Apple Up Samsung Down But Big Korean Still Top In Smartphone Market
The research conducted by Strategic Analytics reveals that Apple shipped 74.5 million smartphones in the last quarter to capture 19.6 percent market share, this is 18 percent up from 12 months ago, Samsung on the other hand shipped 74.5 million smartphones also capturing 19.6 percent share, this was 30% down from the same period a year-ago.
Despite the fall Samsung remains the number one smartphone player globally in 2014 after shipping 317.2 million smartphone. This was 165% more than Apple’s 192.7 million.
The global market surged to 1.28 billion units.
Samsung’s full year-share came in at 24.7 percent compared to Apple’s 15 percent, Lenovo-Motorola’s 7.2 percent, Huawei’s 4.8 percent, and 47.3 percent for all other brands.
“Apple’s new iPhone 6 and 6 Plus models are proving wildly popular in China, Australia and Europe,” said executive director Neil Mawston of Apple’s fourth-quarter surge.
Samsung “continues to face intense competition from Apple at the higher-end of the smartphone market, from Huawei in the middle-tiers, and from Xiaomi and others at the entry-level,” he said.
Samsung might have to consider taking over rivals, such as Blackberry, to revive growth in 2015, he added. Global smartphone shipments grew 31 percent in the quarter to a record 380.1 million and grew 29.6 percent for the full year to 1.28 billion, the company said.
Samsung, which has seen its global market share stripped away by low-cost Chinese handset makers, reported a 64% drop in operating profit from mobile phones on Thursday.
Mobile phones, which accounted for 75% of Samsung’s overall operating profit in the first quarter of 2014, now delivers just 37% of total earnings.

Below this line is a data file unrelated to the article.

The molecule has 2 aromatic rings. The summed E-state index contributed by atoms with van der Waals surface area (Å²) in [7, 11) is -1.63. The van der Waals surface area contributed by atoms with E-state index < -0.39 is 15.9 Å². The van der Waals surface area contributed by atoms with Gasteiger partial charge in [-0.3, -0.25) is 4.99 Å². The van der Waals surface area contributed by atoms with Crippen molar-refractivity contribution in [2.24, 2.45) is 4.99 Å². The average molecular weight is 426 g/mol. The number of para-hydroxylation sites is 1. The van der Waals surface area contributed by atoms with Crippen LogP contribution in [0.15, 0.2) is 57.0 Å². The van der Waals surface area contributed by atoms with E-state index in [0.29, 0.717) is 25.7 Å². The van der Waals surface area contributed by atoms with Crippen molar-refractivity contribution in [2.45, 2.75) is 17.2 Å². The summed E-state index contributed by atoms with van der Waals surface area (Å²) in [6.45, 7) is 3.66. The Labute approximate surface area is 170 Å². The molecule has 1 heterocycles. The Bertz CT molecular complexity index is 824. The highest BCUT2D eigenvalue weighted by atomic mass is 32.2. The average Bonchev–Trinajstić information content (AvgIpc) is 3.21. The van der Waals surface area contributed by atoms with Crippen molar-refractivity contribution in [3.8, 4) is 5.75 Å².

Samsung is hoping to reassert its leadership with its successor device, which is expected to be called the Galaxy S6. It will be revealed at the World Mobile Congress in Barcelona.
Samsung’s mobile operating profit margin during the last three months of the year was just 7.5%, a touch higher than the third quarter’s margin of 7.1% but well below the 19.8% margin that Samsung’s mobile unit enjoyed as recently as the first quarter of 2014.
In contrast, Apple, which has long championed a strategy of targeting premium consumers with its high-end iPhones, saw its gross margin rise to 39.9% in its fiscal first quarter ended December from 37.9% a year earlier. That was largely because of the success of its iPhone 6 and iPhone 6 Plus, which borrowed from Samsung’s large-screen smartphone strategy.
While the two companies are now neck and neck in smartphone sales, in many ways Samsung and Apple are competing for different consumers, says Mr. Kang of Counterpoint.
“Samsung should not even be trying to compete with Apple — it’s a distraction,” Mr. Kang argues.
In the Android market that Samsung still leads in globally, Mr. Kang argues: “The majority of those users don’t want to spend that much money anymore.”